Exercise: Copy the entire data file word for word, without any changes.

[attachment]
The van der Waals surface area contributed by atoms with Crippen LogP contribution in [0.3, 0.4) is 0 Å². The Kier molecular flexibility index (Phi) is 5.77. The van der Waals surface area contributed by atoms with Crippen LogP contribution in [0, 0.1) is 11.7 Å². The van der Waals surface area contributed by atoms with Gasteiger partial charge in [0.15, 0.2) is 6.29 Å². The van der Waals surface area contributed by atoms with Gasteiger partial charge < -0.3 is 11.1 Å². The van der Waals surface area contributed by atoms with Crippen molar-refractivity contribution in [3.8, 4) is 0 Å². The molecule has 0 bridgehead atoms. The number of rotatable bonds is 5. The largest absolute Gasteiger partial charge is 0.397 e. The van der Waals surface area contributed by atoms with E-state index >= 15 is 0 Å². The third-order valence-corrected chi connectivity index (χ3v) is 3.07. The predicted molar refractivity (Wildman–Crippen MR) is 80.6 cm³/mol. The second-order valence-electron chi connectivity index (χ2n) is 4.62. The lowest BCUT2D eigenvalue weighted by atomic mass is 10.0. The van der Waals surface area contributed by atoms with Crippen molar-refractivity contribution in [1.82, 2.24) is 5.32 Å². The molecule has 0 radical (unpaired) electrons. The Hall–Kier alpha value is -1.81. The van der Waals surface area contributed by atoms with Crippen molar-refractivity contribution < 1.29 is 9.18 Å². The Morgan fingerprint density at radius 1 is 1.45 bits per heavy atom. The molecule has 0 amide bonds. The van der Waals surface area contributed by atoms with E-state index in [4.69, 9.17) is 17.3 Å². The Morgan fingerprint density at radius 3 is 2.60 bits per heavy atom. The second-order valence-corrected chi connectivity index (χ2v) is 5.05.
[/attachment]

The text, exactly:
The van der Waals surface area contributed by atoms with Crippen LogP contribution in [0.3, 0.4) is 0 Å². The Kier molecular flexibility index (Phi) is 5.77. The van der Waals surface area contributed by atoms with Crippen LogP contribution in [0, 0.1) is 11.7 Å². The van der Waals surface area contributed by atoms with Gasteiger partial charge in [0.15, 0.2) is 6.29 Å². The van der Waals surface area contributed by atoms with Gasteiger partial charge < -0.3 is 11.1 Å². The van der Waals surface area contributed by atoms with Crippen molar-refractivity contribution in [3.8, 4) is 0 Å². The molecule has 0 bridgehead atoms. The number of rotatable bonds is 5. The largest absolute Gasteiger partial charge is 0.397 e. The van der Waals surface area contributed by atoms with E-state index >= 15 is 0 Å². The third-order valence-corrected chi connectivity index (χ3v) is 3.07. The predicted molar refractivity (Wildman–Crippen MR) is 80.6 cm³/mol. The second-order valence-electron chi connectivity index (χ2n) is 4.62. The lowest BCUT2D eigenvalue weighted by atomic mass is 10.0. The van der Waals surface area contributed by atoms with Crippen molar-refractivity contribution in [1.82, 2.24) is 5.32 Å². The molecule has 0 radical (unpaired) electrons. The Hall–Kier alpha value is -1.81. The van der Waals surface area contributed by atoms with Crippen molar-refractivity contribution < 1.29 is 9.18 Å². The Morgan fingerprint density at radius 1 is 1.45 bits per heavy atom. The molecule has 0 amide bonds. The van der Waals surface area contributed by atoms with E-state index in [4.69, 9.17) is 17.3 Å². The Morgan fingerprint density at radius 3 is 2.60 bits per heavy atom. The second-order valence-corrected chi connectivity index (χ2v) is 5.05.